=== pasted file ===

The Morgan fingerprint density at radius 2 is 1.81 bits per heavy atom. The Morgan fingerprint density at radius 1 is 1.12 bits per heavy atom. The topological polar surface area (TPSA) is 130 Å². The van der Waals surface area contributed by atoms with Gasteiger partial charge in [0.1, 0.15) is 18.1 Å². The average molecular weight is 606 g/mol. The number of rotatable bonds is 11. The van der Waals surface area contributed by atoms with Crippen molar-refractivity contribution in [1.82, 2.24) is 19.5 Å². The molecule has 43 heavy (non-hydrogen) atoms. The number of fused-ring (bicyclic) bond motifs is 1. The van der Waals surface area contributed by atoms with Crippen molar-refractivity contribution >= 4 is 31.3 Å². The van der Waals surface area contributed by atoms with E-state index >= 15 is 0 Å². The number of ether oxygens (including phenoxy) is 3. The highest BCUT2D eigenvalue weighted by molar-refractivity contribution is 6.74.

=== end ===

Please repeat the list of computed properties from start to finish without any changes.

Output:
The Morgan fingerprint density at radius 2 is 1.81 bits per heavy atom. The Morgan fingerprint density at radius 1 is 1.12 bits per heavy atom. The topological polar surface area (TPSA) is 130 Å². The van der Waals surface area contributed by atoms with Gasteiger partial charge in [0.1, 0.15) is 18.1 Å². The average molecular weight is 606 g/mol. The number of rotatable bonds is 11. The van der Waals surface area contributed by atoms with Crippen molar-refractivity contribution in [1.82, 2.24) is 19.5 Å². The molecule has 43 heavy (non-hydrogen) atoms. The number of fused-ring (bicyclic) bond motifs is 1. The van der Waals surface area contributed by atoms with Crippen molar-refractivity contribution >= 4 is 31.3 Å². The van der Waals surface area contributed by atoms with E-state index >= 15 is 0 Å². The number of ether oxygens (including phenoxy) is 3. The highest BCUT2D eigenvalue weighted by molar-refractivity contribution is 6.74.